In addition, sex and weed can enhance physical sensations. Many users have reported that their sense of touch is heightened along with other senses. This helps men’s brains to shift from a single focus and helps women experience a more sensual intimacy. Furthermore, in one survey of 800 men, 83 percent reported cannabis enhanced their sexual pleasure.

Can cannabis and sex help with orgasms?

Mindful Mary: Yes, yes and yes! The facts are your perception of time is slowed by smoking and for most this means that the experience can not only last longer but leads to a better climax. A few women report that weed can make it more difficult to orgasm, because of a certain lack of focus, according to the Archives study. However, more say that it helps with orgasms. Why? Because it lowers due to lowered inhibitions, increases relaxation, and heightens sensuality.

How much cannabis is appropriate to smoke and what weed should I smoke?

Mindful Mary: It really comes down to knowing yourself and knowing what effects you. Dosage is very important and should be taken into consideration. Oversmoking can lead to dehydration, and no one wants the “pasties” during sex. In fact, lubrication can be a bit of an issue when it comes to smoking. So smoke enough to make you relaxed and relieve anxiety. Also, if this is just an issue, you could always grab some cannabis-infused lube to help you out!

Nevertheless, dosing should be up to you. Maybe share a joint between the two of you, or smoke a couple of bowls. Make sure its something uplifting and for the daytime. Don’t want to knock out to early! Simply because some people experience increased anxiety when using marijuana, and others find that it has the opposite effect. We need to understand that every person has a unique makeup both psychologically and physically, and for cannabis to help improve sexuality, you must find the type that works for you. This is why cannabis and sex experts like Nick Karras recommend experimenting with a small amount of indica strains, Sativa strains and a hybrid of both to see what works best.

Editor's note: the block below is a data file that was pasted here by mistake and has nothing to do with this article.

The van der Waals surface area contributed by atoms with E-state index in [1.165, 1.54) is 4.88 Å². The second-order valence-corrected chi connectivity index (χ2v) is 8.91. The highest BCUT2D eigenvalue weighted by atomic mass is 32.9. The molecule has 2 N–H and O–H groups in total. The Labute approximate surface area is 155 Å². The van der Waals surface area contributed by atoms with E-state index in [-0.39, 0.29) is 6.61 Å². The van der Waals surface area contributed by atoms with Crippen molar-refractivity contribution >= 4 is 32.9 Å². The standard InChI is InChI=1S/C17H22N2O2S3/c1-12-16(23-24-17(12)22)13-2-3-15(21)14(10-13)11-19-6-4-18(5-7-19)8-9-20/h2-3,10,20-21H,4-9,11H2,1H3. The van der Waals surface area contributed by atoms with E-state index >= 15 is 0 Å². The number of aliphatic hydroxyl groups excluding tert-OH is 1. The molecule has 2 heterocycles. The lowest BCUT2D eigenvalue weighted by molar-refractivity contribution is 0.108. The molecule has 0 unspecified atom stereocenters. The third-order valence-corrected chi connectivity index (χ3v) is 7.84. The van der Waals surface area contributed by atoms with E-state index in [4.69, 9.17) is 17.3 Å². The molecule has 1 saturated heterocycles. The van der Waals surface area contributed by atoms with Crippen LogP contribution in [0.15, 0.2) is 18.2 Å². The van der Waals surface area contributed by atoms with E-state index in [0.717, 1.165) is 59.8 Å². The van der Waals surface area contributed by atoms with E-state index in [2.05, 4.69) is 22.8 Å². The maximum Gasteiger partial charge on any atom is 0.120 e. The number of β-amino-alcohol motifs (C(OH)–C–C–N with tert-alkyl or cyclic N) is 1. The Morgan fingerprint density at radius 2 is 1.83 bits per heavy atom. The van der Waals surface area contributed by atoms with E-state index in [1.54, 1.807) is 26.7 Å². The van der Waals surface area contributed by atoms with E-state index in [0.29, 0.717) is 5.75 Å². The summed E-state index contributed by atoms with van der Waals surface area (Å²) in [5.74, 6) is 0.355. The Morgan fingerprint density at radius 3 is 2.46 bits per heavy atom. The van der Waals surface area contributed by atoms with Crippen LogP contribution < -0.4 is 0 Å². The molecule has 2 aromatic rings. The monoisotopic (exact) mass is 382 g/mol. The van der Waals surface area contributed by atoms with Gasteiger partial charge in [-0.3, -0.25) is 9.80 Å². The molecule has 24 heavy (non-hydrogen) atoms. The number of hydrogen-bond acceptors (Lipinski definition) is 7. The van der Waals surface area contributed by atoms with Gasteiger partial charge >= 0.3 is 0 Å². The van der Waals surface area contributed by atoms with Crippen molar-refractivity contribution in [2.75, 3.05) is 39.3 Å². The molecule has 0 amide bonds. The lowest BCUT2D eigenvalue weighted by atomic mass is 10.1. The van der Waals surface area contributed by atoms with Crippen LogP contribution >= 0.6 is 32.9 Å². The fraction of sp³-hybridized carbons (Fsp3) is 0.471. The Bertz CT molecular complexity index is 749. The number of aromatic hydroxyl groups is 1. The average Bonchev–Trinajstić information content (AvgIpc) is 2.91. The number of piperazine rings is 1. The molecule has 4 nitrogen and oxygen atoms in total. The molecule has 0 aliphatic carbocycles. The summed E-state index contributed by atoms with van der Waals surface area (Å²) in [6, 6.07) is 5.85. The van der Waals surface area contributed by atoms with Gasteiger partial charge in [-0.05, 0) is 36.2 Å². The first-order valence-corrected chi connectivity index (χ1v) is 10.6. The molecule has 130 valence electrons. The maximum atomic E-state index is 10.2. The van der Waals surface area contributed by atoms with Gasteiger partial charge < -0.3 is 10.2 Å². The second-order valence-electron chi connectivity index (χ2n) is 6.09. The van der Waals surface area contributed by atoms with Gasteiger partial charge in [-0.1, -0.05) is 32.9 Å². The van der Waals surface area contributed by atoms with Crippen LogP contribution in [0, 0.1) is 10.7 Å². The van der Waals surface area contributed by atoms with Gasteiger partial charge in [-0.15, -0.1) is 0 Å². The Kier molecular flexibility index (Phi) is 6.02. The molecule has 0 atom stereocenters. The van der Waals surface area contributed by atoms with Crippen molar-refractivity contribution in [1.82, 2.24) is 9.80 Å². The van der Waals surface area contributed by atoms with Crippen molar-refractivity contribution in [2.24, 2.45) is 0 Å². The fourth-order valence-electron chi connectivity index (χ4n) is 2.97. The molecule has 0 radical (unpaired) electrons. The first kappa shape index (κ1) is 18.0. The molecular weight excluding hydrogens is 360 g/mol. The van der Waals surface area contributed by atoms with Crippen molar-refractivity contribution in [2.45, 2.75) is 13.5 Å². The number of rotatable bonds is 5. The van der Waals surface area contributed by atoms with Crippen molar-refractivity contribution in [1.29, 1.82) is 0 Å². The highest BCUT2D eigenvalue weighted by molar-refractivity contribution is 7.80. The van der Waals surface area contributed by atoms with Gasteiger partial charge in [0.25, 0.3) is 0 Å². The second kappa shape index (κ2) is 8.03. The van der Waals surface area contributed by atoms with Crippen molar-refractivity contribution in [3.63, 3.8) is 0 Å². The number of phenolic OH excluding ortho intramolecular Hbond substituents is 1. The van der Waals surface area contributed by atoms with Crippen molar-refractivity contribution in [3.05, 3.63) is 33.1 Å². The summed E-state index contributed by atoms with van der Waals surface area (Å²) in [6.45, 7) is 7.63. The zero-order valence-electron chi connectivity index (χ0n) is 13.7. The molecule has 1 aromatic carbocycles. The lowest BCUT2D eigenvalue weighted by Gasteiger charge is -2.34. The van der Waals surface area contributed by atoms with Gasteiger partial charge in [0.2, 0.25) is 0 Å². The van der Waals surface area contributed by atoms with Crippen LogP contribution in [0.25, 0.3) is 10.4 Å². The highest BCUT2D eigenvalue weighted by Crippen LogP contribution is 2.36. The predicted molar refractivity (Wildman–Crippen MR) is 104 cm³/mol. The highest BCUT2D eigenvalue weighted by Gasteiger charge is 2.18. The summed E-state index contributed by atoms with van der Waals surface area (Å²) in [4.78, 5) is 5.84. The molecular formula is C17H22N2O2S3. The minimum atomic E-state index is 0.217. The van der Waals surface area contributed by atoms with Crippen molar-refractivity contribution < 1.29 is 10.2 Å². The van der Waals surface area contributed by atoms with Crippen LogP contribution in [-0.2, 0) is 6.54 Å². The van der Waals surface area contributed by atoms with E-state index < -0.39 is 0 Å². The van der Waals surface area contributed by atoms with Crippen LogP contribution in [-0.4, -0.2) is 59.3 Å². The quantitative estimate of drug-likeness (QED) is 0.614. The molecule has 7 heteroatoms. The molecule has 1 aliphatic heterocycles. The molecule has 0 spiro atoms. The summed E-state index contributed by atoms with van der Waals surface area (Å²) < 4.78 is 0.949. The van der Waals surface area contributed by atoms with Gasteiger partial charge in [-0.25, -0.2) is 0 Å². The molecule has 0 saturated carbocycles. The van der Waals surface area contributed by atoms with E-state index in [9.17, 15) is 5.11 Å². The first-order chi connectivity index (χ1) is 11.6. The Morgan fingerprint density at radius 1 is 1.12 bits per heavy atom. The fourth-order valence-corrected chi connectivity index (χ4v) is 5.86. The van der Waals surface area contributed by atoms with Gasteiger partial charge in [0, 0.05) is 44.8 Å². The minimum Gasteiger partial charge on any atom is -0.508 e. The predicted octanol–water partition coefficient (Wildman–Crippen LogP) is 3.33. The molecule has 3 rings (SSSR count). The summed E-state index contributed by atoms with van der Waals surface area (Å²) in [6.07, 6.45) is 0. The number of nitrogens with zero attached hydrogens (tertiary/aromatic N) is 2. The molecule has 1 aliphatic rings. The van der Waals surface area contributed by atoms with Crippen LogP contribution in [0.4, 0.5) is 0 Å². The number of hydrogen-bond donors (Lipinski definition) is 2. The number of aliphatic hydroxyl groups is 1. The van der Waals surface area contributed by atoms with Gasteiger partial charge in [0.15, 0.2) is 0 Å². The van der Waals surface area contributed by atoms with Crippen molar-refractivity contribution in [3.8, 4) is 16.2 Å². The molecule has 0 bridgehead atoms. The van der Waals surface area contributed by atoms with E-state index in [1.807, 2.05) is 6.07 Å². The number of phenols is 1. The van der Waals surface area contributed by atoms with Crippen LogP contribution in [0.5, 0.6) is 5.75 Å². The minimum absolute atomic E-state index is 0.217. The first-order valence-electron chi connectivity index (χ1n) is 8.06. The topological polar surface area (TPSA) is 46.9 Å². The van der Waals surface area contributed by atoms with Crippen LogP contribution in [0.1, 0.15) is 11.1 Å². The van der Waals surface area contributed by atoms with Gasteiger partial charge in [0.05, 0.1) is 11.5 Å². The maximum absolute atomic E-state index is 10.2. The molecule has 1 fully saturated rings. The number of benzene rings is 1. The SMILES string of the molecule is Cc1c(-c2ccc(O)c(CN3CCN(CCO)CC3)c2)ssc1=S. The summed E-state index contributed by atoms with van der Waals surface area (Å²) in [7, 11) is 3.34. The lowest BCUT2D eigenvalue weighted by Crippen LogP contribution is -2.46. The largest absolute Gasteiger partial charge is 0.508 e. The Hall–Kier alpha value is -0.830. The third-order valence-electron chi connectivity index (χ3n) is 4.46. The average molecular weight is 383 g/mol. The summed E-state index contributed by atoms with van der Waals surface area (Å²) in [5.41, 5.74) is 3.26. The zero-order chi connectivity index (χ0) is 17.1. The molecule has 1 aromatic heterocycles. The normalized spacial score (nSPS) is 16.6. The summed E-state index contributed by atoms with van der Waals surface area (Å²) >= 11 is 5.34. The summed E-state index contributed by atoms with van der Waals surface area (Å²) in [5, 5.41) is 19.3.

Parents and a kid in the bed

Family in bed via pexels.

Delivery and dose matter

Almost all of the experts for cannabis and sex recommend starting out with a small amount of cannabis and using a specific delivery method. It definitely recommended smoking or vaping as you’re learning how to use cannabis because you can overshoot with edibles and have an uncomfortable experience. Because it’s more difficult to control the dose of cannabis in edibles, it could lead to a longer-lasting or unpleasant high.

That said, a growing number of edible products contain carefully dosed amounts of cannabis. These products contain a low dose of cannabis, along with certain herbs, in a non-cannabis base. Interestingly, the aphrodisiac qualities of cannabis seem to only occur in low to moderate doses, pointed out by many personal experiences and studies. Consumption of small quantities [of marijuana] prior to sex may increase libido in female patients, which in turn can release positive endorphins and increase vaginal lubrication. In high doses, cannabis can have an opposite effect.

THC vs. CBD

The cannabis plant contains roughly 100 cannabinoids, which are its active components. The best-known of these is THC, which is believed to be mainly responsible for cannabis’ psychotropic effects, including marijuana’s high. But another cannabinoid, CBD, doesn’t contribute to euphoria and is legal when used recreationally if it’s derived from hemp. CBD derived from either hemp or marijuana is legal in 46 states when used medicinally. Some products aimed at improving your sex life contain CBD but not THC.

These are topical creams, ointments or lubricants that capitalize CBD’s apparent anti-inflammatory effects. They are meant to quell inflammation and increase circulation, which may in turn improve sexual function and arousal in women with problems such as endometriosis and other types of chronic pelvic pain. Other products that are CBD-based target for women who experience pain during intercourse. Because some women find that the THC in marijuana seems to cause vaginal dryness, CBD-based lubes could also be a way to counteract that side effect.

Cannabis and Sex: The ultimate cure?

Of course, cannabis isn’t a cure-all, and it can’t fix many of the root causes of sexual dysfunction or relationship problems. But if you want to experiment to see whether it enhances libido and gives your sex life a boost, you may find that marijuana is one more way to spice things up. In fact, this discovery is actually nothing new. See, cannabis has been used as an aphrodisiac in many cultures for centuries. In India, it was used as far back as the seventh century. Its use for sexual health was documented in Chinese texts, amongst Germanic tribes and by many African cultures, so now, it’s high time we rediscover it and start applying it in the bedroom.